For Immediate Release, September 24
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Residents of Pittsburgh, Pennsylvania Head to DC for Appalachia Rising and Call for the Abolition of Mountaintop Removal
Pittsburgh, Pennsylvania – Students activist and residents from Pittsburgh are heading to Washington, D.C. September 25-27 to participate in Appalachia Rising, a mass mobilization calling for the abolition of mountaintop removal and investment in sustainable economic diversification of the Appalachian coalfields.
“Mountain top removal is bigger than this generation. If we sit back and do nothing we will not only be losing one of the most bio-diverse regions in the United States, we will be showing future generations that the Earth does not matter. I am not only standing up for the mountains but I am standing up for my future”, says Natty Burford, a Chatham University student attending Appalachia Rising.
Appalachia Rising will consist of Voices from the Mountains, a summit on the weekend; and the Day of Action on Monday. Voices from the Mountains will engage participants in critical dialogue on the movement for justice and prosperity in Appalachia. The Day of Action will unite thousands in a march and rally, including non-violent civil disobedience for individuals who choose.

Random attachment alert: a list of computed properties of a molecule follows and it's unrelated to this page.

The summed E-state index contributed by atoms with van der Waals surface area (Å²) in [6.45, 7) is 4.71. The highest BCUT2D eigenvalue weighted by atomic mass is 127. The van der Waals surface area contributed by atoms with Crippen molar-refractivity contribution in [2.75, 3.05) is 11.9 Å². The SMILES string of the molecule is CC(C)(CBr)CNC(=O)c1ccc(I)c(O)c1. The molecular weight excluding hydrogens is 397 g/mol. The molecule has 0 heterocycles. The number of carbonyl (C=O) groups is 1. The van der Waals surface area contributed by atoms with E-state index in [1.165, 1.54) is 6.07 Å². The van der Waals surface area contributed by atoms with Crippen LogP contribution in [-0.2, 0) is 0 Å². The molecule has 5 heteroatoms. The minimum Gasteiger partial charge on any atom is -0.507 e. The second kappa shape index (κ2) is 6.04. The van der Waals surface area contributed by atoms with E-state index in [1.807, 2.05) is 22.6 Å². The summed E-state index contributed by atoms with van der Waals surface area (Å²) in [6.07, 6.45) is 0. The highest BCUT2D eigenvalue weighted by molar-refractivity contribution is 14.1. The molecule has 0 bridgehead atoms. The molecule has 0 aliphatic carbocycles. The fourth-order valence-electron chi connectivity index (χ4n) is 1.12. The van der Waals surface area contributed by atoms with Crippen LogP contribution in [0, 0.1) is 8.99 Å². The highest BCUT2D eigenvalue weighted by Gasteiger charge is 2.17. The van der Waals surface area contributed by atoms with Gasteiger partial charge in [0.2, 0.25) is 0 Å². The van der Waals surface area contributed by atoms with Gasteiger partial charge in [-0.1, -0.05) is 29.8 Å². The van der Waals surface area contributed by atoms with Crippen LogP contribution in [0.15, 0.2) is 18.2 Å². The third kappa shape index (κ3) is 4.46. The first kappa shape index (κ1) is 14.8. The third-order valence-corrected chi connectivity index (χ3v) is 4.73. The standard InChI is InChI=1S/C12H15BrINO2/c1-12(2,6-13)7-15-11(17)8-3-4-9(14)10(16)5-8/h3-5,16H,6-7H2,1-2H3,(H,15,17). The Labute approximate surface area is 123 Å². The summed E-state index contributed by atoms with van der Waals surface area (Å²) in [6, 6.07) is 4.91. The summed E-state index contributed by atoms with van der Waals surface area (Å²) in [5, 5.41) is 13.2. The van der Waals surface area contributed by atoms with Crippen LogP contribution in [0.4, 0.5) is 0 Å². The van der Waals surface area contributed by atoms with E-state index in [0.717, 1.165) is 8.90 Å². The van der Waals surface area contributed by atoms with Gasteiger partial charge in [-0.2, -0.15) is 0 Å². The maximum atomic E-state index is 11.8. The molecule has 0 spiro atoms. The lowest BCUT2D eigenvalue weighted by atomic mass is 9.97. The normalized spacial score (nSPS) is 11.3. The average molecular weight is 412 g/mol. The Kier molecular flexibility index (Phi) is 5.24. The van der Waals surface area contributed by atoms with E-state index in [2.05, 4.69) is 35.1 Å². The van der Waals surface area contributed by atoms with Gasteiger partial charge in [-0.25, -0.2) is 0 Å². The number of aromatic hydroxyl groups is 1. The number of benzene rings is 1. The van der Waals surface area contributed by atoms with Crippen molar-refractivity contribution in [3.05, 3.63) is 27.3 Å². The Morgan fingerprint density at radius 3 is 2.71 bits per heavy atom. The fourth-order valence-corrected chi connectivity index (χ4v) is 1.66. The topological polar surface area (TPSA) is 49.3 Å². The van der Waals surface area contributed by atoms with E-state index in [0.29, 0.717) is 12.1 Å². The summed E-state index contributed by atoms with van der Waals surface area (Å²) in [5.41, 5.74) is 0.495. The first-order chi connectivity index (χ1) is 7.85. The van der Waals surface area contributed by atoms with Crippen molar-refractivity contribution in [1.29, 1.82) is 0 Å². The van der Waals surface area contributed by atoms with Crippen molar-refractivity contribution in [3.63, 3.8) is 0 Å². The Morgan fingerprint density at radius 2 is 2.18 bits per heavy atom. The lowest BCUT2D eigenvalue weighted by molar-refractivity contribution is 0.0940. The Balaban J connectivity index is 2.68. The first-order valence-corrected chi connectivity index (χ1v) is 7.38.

“The urgency of this issue makes the risk of arrest seem not only trivial but necessary. I am willing to take such a small risk if it may provide deliverance from health and safety risks that coalfield residents are involuntarily subject to every day” says Elizabeth Morris of Penn Hills.
Strip mining in Appalachia, commonly referred to as mountaintop removal, is a process in which as much as 800 to 1000 feet of elevation is blasted to reach thin coal seams within the mountain. The resulting millions of tons of rock are dumped into surrounding valleys, creating valley fills. Sites can reach up to 10,000 acres and the 500 mountains and 2,000 miles of streams lost to strip mining total an area the size of Delaware.
Mountaintop removal mining has severe impacts on the health of local residents. A 2010 study linked residence in coal mining areas with higher rates of human cancer mortality. A 2009 report estimated that coal mining is costing Appalachia five times more in premature deaths than it provides the region in all jobs, taxes and other economic benefits. Mountaintop removal is also destroying communities as coal companies aggressively seek to buy out residents living near proposed mountaintop removal sites.
For more details on Appalachia Rising, visit www.appalachiarising.org.
For more details on the Shadbush Collective, visit www.ShadbushCollective.org